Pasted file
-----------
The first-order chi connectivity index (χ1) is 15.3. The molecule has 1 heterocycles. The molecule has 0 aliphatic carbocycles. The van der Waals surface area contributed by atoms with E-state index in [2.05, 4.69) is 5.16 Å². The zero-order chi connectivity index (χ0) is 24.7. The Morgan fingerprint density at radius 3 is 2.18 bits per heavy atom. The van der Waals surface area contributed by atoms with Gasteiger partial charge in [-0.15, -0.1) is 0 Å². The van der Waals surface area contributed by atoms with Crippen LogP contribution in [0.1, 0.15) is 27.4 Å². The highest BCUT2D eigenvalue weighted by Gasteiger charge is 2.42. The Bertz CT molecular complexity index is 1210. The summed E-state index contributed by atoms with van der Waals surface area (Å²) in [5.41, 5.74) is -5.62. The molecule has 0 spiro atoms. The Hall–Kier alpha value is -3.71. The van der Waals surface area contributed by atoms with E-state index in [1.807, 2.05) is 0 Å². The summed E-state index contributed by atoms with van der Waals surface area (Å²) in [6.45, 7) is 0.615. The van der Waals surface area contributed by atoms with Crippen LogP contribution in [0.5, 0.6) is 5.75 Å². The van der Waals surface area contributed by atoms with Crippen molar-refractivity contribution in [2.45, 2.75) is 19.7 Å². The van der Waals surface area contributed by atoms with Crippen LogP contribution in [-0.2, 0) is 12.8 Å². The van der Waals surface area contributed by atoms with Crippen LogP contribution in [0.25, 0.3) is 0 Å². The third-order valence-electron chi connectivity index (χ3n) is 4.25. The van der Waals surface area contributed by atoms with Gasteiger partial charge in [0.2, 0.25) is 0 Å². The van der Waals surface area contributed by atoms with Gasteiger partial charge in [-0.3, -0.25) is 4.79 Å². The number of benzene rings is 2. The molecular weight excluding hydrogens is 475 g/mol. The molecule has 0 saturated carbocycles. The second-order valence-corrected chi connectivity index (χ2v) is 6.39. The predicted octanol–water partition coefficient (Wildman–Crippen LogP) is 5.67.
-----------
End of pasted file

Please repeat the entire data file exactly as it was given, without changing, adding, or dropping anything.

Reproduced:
The first-order chi connectivity index (χ1) is 15.3. The molecule has 1 heterocycles. The molecule has 0 aliphatic carbocycles. The van der Waals surface area contributed by atoms with E-state index in [2.05, 4.69) is 5.16 Å². The zero-order chi connectivity index (χ0) is 24.7. The Morgan fingerprint density at radius 3 is 2.18 bits per heavy atom. The van der Waals surface area contributed by atoms with Gasteiger partial charge in [-0.15, -0.1) is 0 Å². The van der Waals surface area contributed by atoms with Crippen LogP contribution in [0.1, 0.15) is 27.4 Å². The highest BCUT2D eigenvalue weighted by Gasteiger charge is 2.42. The Bertz CT molecular complexity index is 1210. The summed E-state index contributed by atoms with van der Waals surface area (Å²) in [5.41, 5.74) is -5.62. The molecule has 0 spiro atoms. The Hall–Kier alpha value is -3.71. The van der Waals surface area contributed by atoms with E-state index in [1.807, 2.05) is 0 Å². The summed E-state index contributed by atoms with van der Waals surface area (Å²) in [6.45, 7) is 0.615. The van der Waals surface area contributed by atoms with Crippen LogP contribution in [0.5, 0.6) is 5.75 Å². The van der Waals surface area contributed by atoms with Crippen molar-refractivity contribution in [2.45, 2.75) is 19.7 Å². The van der Waals surface area contributed by atoms with Crippen LogP contribution in [-0.2, 0) is 12.8 Å². The van der Waals surface area contributed by atoms with Crippen LogP contribution in [0.25, 0.3) is 0 Å². The third-order valence-electron chi connectivity index (χ3n) is 4.25. The van der Waals surface area contributed by atoms with Gasteiger partial charge in [0.2, 0.25) is 0 Å². The van der Waals surface area contributed by atoms with Gasteiger partial charge in [-0.3, -0.25) is 4.79 Å². The number of benzene rings is 2. The molecular weight excluding hydrogens is 475 g/mol. The molecule has 0 saturated carbocycles. The second-order valence-corrected chi connectivity index (χ2v) is 6.39. The predicted octanol–water partition coefficient (Wildman–Crippen LogP) is 5.67.